When Alex Siroky and Genevieve Daniels bought their 1926 Brentwood home two years ago, one of their favorite things about the house was that it was move-in ready.
Until they went to install a water faucet in the kitchen.
“We originally wanted to install a drinking faucet,” Siroky explains. But they soon discovered that the faucet would require a new countertop. Which prompted them to rethink the backsplash. And that meant the cabinets had to go.
Siroky likes to joke that the addition of a simple spout prompted a nine-week home renovation.
“We came to the conclusion that with one baby in tow and maybe more down the road … now was the time to do it,” he says.
The house felt right. But to help them update the kitchen and furnishings, the couple tapped their neighbor, interior designer Lara Sachs-Fishman of Storm Interiors, who was familiar with the house. The goal: create low-maintenance, family-friendly interiors and grounds with style.
Renovations began at the front curb.
A gate and hedge were added and the front yard, once open to the busy street, became an enclosed living area.
“We wanted to take advantage of the front yard while maintaining privacy,” Daniels says.
The couple removed one side of the front lawn and left the other as a play area for their daughter Diana, 3. Sachs-Fishman then added outdoor furnishings to form an alfresco lounge that extends the footprint of the house.
Indoors, Sachs-Fishman made a major impact with small decorative moves. She added wainscoting to the walls of the dining room and custom built-in cabinets to the living room. Both add warmth and visual interest while reinforcing the home’s informal mood.
To add counter space in the new galley kitchen, Sachs-Fishman installed a banquette and desk where there was once empty space. A new wine refrigerator elongates the kitchen counter, and a window seat means the kids (Thea was born in July) can visit with Daniels as she works at her computer. White kitchen cabinets and tile by Michael S. Smith for Ann Sacks contrast with the black honed granite countertops, and a bright blue range by Lacanche adds an uplifting blast of color to the narrow space. “The dark and the light juxtapose to give the room more interest,” Sachs-Fishman says.
French doors in the kitchen let in even more sunshine and provide easy access to the deck, where there is further seating and a Japanese cedar soaking tub.
Perhaps the biggest transformation is in the backyard, where the couple added a redwood pergola and a sunken dining room and barbecue made of board-form concrete. A Cor-Ten steel planter punctuated with tall plants surrounds the dining room and gives the traditional French Normandy home a modern feel.
Now the couple can accommodate friends and family indoors and out, with little effort or maintenance.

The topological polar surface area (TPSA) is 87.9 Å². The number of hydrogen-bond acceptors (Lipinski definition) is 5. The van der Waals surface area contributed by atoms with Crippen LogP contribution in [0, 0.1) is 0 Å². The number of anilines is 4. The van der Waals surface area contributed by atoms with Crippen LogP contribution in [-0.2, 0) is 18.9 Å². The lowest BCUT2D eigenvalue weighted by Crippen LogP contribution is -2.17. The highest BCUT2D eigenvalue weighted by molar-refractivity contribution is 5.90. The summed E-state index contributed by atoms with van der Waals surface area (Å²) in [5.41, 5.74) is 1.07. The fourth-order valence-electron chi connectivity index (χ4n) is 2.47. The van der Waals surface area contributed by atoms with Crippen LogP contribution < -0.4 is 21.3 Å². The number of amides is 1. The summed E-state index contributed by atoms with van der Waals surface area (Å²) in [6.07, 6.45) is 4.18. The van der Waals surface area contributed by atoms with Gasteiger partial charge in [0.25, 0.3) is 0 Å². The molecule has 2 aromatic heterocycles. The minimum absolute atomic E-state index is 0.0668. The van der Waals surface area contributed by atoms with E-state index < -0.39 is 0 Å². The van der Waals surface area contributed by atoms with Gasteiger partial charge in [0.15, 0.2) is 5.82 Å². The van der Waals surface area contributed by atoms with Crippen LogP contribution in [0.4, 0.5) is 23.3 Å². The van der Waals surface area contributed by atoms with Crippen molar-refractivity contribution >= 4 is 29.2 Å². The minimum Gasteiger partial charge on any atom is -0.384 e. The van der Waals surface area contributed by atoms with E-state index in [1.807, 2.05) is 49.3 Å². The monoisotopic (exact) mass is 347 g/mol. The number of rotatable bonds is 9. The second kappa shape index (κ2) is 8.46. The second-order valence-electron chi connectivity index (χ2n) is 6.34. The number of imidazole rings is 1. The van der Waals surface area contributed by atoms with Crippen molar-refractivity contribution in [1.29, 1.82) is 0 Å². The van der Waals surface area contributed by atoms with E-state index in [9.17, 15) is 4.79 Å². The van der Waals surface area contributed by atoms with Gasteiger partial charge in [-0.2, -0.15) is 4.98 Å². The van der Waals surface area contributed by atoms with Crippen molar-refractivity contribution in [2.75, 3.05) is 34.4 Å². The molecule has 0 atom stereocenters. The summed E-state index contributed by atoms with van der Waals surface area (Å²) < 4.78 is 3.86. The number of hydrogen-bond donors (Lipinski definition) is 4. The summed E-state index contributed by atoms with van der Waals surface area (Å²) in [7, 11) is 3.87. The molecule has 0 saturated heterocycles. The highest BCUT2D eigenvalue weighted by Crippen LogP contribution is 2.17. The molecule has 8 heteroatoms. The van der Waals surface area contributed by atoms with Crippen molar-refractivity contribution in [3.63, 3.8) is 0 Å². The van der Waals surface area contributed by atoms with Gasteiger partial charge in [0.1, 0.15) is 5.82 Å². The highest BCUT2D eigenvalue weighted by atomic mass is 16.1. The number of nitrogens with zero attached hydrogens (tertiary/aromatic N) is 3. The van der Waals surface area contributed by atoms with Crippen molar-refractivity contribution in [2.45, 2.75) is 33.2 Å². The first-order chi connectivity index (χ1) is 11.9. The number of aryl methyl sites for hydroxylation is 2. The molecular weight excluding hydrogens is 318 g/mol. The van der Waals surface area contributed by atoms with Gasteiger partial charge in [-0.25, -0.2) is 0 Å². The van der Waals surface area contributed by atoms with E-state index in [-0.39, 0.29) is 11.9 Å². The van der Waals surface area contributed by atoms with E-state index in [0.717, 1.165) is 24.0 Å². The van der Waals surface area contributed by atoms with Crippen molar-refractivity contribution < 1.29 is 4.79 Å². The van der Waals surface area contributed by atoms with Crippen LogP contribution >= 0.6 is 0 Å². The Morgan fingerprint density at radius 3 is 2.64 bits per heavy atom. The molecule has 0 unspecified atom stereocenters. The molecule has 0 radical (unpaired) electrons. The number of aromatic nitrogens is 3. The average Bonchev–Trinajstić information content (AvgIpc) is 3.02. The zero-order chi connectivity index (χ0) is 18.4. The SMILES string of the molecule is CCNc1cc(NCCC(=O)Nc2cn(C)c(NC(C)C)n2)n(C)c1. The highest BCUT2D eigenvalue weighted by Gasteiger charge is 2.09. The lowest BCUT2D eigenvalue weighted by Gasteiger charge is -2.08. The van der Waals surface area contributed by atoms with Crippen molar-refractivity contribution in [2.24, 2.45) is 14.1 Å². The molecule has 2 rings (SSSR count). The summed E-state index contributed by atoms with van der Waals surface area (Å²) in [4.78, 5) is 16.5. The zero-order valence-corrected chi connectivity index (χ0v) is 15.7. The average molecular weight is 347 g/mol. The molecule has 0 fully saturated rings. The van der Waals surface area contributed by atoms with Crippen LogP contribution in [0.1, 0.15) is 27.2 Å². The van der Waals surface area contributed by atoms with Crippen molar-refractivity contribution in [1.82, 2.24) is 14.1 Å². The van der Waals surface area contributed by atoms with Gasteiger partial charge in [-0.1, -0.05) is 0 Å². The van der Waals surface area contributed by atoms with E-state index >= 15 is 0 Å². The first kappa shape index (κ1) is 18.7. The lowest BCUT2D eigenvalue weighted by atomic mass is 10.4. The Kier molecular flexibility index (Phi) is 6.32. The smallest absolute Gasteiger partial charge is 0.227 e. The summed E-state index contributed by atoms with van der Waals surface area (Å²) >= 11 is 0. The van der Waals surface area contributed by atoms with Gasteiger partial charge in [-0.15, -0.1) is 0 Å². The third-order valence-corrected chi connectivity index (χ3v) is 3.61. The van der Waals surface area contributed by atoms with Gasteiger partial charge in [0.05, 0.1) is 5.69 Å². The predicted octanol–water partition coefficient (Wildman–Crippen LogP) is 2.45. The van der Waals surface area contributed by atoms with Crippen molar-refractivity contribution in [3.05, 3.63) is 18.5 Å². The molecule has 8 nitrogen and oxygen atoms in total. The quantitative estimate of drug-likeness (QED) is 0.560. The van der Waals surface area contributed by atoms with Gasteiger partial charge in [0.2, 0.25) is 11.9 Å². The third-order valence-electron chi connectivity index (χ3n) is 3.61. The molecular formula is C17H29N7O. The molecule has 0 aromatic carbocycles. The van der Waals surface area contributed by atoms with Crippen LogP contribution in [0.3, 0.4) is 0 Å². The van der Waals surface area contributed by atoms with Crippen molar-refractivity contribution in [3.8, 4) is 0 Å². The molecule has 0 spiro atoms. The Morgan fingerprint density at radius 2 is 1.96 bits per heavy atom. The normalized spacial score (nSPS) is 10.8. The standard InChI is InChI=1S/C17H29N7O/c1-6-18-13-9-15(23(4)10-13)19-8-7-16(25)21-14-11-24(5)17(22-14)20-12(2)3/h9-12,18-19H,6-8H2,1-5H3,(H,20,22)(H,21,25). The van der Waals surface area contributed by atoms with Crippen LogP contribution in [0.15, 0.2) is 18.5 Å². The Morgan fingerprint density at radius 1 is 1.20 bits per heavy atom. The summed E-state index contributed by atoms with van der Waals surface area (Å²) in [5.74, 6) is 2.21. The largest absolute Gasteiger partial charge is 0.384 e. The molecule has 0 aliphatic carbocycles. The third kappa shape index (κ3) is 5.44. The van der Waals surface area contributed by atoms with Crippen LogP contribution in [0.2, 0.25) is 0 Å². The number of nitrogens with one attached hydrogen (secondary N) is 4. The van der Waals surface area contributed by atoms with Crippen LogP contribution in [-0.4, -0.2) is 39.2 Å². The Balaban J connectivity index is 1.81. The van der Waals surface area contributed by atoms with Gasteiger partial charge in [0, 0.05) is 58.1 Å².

“We weren’t even planning on buying a house at the time,” says Daniels. “But we instantly could see ourselves here as a family.”
For Alex Siroky and Genevieve Daniels’ renovation of a 1926 house, designer Lara Sachs Fishman found ways to create kid-friendly, high-style interiors. Here are her strategies, with before and after examples:
Choose durable textiles
In the living room, Sachs-Fishman chose fabrics that can be cleaned easily: a washable print fabric on the ottoman coffee table, faux shagreen ottomans that are used to store toys, and decorative pillow covers that can be removed and washed. In the kitchen, mohair serves as a durable seating solution on the window seat and banquette, while a dark, patterned vintage Persian rug grounds the space.
Be bold with art
Vibrant Aboriginal paintings, photographs by Texas artist Irby Pace, delicate garden etchings and abstract artworks add a sophisticated feel to the casual interiors.
Play with scale
Large-scale artworks and oversized lighting can make ordinary interiors seem extraordinary. “The photograph over the banquette gives the kitchen a sense of whimsy so the room doesn’t feel too serious,” Sachs-Fishman says. “Overscale furnishings makes things fun. It offsets what would otherwise be traditional.”
Complementary materials for window treatments unify the living room, dining room and kitchen. “The window treatments serve as a backdrop,” says Sachs-Fishman. “Being the same fabric it gives it continuity, especially because one room leads to the next. Too much disparity is jarring. In a small house you want to keep things familiar.”
Create places to gather
“We wanted to take advantage of the front yard,” says Daniels. “Now it is usable space. We spend a lot of time out there and it maximizes the property.”
Make the most of the outdoors
A redwood pergola and sunken dining room extends the footprint of the home. An outdoor barbecue and refrigerator provides the couple, who like to cook, with extra entertaining options. A deck near the play area means the busy parents can juggle cooking and guests while overseeing their children.
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